Secret Windows code leaked onto Net

Microsoft Corp. confirmed late Thursday that some of the secret code underlying its Windows NT and Windows 2000 operating systems has been leaked on the Internet. The company played down any potential security concerns the leak might cause.

Incomplete portions of Windows NT and Windows 2000 source code were “illegally made available on the Internet,” Microsoft spokesperson Tom Pilla said. Microsoft has no information on the source of the leak and has called in the U.S. Federal Bureau of Investigation, he said.

There is no indication that the leak was the result of any breach of the Microsoft corporate network or the company’s internal security, Pilla said. Also, “at this point in time there is no known impact to customers,” he said.

Source code is pre-compiled code in the form of readable lines of text, usually with comments. It can be compiled into code that can run but can’t be read. The Windows code on users’ PCs is all compiled code.

A breach of the Windows source code — a mix of assembler, C and C++ code — could expose users to an increase in cyberattacks because it would make it easier for hackers to find holes in the operating systems that they can exploit. It would also mean that Microsoft’s closely guarded intellectual property is now out in the open, said Joe Wilcox, a Washington, D.C.-based Jupiter Research senior analyst.

Those who say they have downloaded the source code claim to have a 200MB compressed file that expands into roughly 600M bytes of code. Microsoft officials told industry analysts that this is roughly correct and that it represents about 15 per cent of Windows source code.

Jupiter Research’s Wilcox said a much greater percentage of the Windows code may have leaked. “It was my understanding that Windows 2000 was about 35 million lines of code.” People who have seen the leaked code say it contains about 13.5 million lines.

The code leak could lead to a host of new attacks on systems running Windows 2000 and Windows NT, warned Thor Larholm, a senior security researcher at PivX Solutions LLC, in Newport Beach, Calif.

“Depending on what particular code was leaked I would say this has a lot of potential for new security vulnerabilities. The next weeks to come will confirm whether we see a rise in exploits,” he said.

But Rob Enderle, principal analyst at Enderle Group in San Jose, said that with the amount of Windows code already available through various Microsoft programs the security implications are limited. “A release of source code on the Web is more embarrassing in these days of open source then it is damaging,” he said.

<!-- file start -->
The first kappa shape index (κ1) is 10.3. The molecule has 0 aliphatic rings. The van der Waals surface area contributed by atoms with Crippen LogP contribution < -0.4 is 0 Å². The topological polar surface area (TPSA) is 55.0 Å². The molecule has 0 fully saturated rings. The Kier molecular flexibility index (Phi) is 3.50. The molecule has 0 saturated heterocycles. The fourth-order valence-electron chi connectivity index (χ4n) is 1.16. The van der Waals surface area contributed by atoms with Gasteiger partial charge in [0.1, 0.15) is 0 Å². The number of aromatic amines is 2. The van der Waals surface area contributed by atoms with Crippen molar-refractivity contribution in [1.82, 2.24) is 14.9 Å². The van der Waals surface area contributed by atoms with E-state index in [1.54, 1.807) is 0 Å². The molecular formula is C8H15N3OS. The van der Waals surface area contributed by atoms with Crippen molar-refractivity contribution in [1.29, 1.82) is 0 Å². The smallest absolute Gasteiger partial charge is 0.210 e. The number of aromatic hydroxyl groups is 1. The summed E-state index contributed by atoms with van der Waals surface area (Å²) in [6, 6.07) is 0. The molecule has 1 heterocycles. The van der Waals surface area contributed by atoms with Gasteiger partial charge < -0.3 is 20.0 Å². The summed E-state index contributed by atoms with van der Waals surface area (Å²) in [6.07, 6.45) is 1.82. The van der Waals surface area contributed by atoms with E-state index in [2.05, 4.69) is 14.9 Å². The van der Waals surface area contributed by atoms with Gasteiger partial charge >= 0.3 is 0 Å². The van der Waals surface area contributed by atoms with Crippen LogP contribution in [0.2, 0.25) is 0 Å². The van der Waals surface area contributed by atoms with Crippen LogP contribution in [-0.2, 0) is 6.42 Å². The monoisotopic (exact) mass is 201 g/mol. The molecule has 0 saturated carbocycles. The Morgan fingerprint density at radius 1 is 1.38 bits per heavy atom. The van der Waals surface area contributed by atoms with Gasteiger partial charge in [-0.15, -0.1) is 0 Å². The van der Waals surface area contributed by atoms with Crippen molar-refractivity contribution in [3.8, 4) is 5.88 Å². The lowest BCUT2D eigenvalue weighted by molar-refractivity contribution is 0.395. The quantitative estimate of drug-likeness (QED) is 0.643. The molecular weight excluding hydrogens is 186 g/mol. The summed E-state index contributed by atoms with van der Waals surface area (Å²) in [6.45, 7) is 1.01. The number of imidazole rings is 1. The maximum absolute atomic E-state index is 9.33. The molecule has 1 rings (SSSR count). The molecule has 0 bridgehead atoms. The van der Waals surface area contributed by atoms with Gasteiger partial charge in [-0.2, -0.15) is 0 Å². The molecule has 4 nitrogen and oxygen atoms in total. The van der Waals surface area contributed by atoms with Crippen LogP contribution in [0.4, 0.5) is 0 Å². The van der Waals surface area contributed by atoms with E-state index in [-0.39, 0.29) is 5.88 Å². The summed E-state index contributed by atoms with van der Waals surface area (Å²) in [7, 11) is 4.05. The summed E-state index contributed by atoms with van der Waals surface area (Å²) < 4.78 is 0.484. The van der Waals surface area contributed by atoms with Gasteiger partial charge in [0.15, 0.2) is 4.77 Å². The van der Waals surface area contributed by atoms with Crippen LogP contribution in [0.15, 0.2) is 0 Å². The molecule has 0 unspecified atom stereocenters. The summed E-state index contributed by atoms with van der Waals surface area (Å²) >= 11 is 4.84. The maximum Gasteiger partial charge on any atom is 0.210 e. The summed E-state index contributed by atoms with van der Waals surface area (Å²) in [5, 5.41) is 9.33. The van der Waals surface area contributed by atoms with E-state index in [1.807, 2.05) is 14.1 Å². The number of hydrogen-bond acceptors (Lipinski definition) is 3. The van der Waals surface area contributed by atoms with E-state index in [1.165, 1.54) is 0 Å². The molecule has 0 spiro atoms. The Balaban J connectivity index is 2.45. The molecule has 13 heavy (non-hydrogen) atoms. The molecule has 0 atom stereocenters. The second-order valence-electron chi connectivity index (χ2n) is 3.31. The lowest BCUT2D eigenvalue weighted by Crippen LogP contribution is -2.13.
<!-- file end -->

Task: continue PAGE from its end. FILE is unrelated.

Microsoft enthusiast Web sites earlier Thursday reported that the code was leaked and had the Redmond, Washington-based software maker scrambling to investigate the reports. The source code of the two OSes was rumored to be available on a peer-to-peer file-sharing network as well as on Internet relay chat.

On Thursday afternoon, discussion sites and mailing lists were abuzz with talk about the leak. Some sites offered screen shots or directly posted parts of what is said to be the source code.

IDG News Service was shown Web pages that appear to contain a directory listing of the packages of Windows 2000 and Windows NT source code. Experts said the listings represent source code for network protocols, parts of Internet Explorer, certificate handling and the Windows kernel. Microsoft declined to confirm if that is correct.

Windows 2000 and Windows NT are older Microsoft products but are still widely used. The products also formed the basis of the current Windows XP operating system.

In one posting on the Web site, someone using the handle “Monkelectric” asked if the leak could be a ploy by Microsoft to get users to upgrade from Windows NT and Windows 2000 to newer operating systems, perhaps to avoid an onslaught of security breaches. Other posters joked about Windows having gone open source.

This is not the first time that Microsoft has faced a leak of its source code. In 2000, it confirmed that outsiders had accessed some of the code underlying a version of Windows as well as Office.

The company has offering controlled access to some of its source code through a program called the Shared Source Initiative. The program is meant for enterprise users, academics and others.

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